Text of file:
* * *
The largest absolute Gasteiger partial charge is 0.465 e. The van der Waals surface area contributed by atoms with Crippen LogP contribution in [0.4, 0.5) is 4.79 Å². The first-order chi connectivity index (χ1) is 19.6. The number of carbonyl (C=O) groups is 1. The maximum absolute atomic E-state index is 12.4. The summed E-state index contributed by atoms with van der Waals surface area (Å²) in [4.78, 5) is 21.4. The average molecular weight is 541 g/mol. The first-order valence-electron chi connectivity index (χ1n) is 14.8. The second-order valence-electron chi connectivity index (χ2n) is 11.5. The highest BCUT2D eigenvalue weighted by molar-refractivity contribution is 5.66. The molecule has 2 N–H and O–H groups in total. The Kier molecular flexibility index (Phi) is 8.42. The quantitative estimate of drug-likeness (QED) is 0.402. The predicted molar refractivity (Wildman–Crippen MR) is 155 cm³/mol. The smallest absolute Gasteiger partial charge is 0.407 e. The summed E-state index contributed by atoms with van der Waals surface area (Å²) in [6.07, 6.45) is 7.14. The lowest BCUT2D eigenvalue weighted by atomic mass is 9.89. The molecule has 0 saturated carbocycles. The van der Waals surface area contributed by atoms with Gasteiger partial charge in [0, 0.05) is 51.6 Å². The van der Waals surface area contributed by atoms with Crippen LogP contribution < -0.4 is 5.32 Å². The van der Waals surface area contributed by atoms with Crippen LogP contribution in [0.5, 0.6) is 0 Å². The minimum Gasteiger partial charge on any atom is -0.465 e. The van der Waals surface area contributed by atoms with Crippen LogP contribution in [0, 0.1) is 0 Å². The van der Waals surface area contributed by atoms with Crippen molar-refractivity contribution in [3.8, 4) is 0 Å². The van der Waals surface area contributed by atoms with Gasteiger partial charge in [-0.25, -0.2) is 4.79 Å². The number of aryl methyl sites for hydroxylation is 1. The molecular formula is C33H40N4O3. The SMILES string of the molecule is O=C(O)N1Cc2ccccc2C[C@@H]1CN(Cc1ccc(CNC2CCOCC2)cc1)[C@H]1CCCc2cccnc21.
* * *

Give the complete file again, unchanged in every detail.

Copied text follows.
The largest absolute Gasteiger partial charge is 0.465 e. The van der Waals surface area contributed by atoms with Crippen LogP contribution in [0.4, 0.5) is 4.79 Å². The first-order chi connectivity index (χ1) is 19.6. The number of carbonyl (C=O) groups is 1. The maximum absolute atomic E-state index is 12.4. The summed E-state index contributed by atoms with van der Waals surface area (Å²) in [4.78, 5) is 21.4. The average molecular weight is 541 g/mol. The first-order valence-electron chi connectivity index (χ1n) is 14.8. The second-order valence-electron chi connectivity index (χ2n) is 11.5. The highest BCUT2D eigenvalue weighted by molar-refractivity contribution is 5.66. The molecule has 2 N–H and O–H groups in total. The Kier molecular flexibility index (Phi) is 8.42. The quantitative estimate of drug-likeness (QED) is 0.402. The predicted molar refractivity (Wildman–Crippen MR) is 155 cm³/mol. The smallest absolute Gasteiger partial charge is 0.407 e. The summed E-state index contributed by atoms with van der Waals surface area (Å²) in [6.07, 6.45) is 7.14. The lowest BCUT2D eigenvalue weighted by atomic mass is 9.89. The molecule has 0 saturated carbocycles. The van der Waals surface area contributed by atoms with Gasteiger partial charge in [0, 0.05) is 51.6 Å². The van der Waals surface area contributed by atoms with Crippen LogP contribution < -0.4 is 5.32 Å². The van der Waals surface area contributed by atoms with Crippen LogP contribution in [0.5, 0.6) is 0 Å². The minimum Gasteiger partial charge on any atom is -0.465 e. The van der Waals surface area contributed by atoms with Crippen LogP contribution in [0, 0.1) is 0 Å². The van der Waals surface area contributed by atoms with Crippen molar-refractivity contribution in [3.8, 4) is 0 Å². The van der Waals surface area contributed by atoms with Gasteiger partial charge in [-0.25, -0.2) is 4.79 Å². The number of aryl methyl sites for hydroxylation is 1. The molecular formula is C33H40N4O3. The SMILES string of the molecule is O=C(O)N1Cc2ccccc2C[C@@H]1CN(Cc1ccc(CNC2CCOCC2)cc1)[C@H]1CCCc2cccnc21.